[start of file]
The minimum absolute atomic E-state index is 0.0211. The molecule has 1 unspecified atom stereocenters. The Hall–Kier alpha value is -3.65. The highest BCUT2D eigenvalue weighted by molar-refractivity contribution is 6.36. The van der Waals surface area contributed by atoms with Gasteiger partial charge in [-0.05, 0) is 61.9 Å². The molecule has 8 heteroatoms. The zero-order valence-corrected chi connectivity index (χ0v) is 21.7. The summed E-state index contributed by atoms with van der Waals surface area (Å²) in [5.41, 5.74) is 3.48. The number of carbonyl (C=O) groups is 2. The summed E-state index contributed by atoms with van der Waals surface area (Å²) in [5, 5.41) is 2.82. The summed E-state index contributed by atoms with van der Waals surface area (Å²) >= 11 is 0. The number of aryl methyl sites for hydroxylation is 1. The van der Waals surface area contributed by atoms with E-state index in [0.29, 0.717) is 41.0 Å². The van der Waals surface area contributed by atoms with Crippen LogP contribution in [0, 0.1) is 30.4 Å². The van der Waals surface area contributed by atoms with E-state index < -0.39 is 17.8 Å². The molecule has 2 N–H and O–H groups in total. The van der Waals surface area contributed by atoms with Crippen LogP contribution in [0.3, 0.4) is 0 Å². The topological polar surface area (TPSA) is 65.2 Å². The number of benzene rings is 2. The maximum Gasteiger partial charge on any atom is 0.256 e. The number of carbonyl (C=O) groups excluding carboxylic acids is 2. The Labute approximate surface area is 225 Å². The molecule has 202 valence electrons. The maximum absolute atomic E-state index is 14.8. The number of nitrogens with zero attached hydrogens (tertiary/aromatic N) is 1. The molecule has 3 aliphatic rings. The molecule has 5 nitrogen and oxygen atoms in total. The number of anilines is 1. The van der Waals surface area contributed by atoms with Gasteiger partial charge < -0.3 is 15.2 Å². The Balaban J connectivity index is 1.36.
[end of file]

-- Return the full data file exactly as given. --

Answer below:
The minimum absolute atomic E-state index is 0.0211. The molecule has 1 unspecified atom stereocenters. The Hall–Kier alpha value is -3.65. The highest BCUT2D eigenvalue weighted by molar-refractivity contribution is 6.36. The van der Waals surface area contributed by atoms with Gasteiger partial charge in [-0.05, 0) is 61.9 Å². The molecule has 8 heteroatoms. The zero-order valence-corrected chi connectivity index (χ0v) is 21.7. The summed E-state index contributed by atoms with van der Waals surface area (Å²) in [5.41, 5.74) is 3.48. The number of carbonyl (C=O) groups is 2. The summed E-state index contributed by atoms with van der Waals surface area (Å²) in [5, 5.41) is 2.82. The summed E-state index contributed by atoms with van der Waals surface area (Å²) >= 11 is 0. The number of aryl methyl sites for hydroxylation is 1. The van der Waals surface area contributed by atoms with E-state index in [0.29, 0.717) is 41.0 Å². The van der Waals surface area contributed by atoms with Crippen LogP contribution in [0, 0.1) is 30.4 Å². The van der Waals surface area contributed by atoms with E-state index < -0.39 is 17.8 Å². The molecule has 2 N–H and O–H groups in total. The van der Waals surface area contributed by atoms with Crippen LogP contribution in [0.3, 0.4) is 0 Å². The topological polar surface area (TPSA) is 65.2 Å². The number of benzene rings is 2. The maximum Gasteiger partial charge on any atom is 0.256 e. The number of carbonyl (C=O) groups excluding carboxylic acids is 2. The Labute approximate surface area is 225 Å². The molecule has 202 valence electrons. The maximum absolute atomic E-state index is 14.8. The number of nitrogens with zero attached hydrogens (tertiary/aromatic N) is 1. The molecule has 3 aliphatic rings. The molecule has 5 nitrogen and oxygen atoms in total. The number of anilines is 1. The van der Waals surface area contributed by atoms with Gasteiger partial charge < -0.3 is 15.2 Å². The Balaban J connectivity index is 1.36.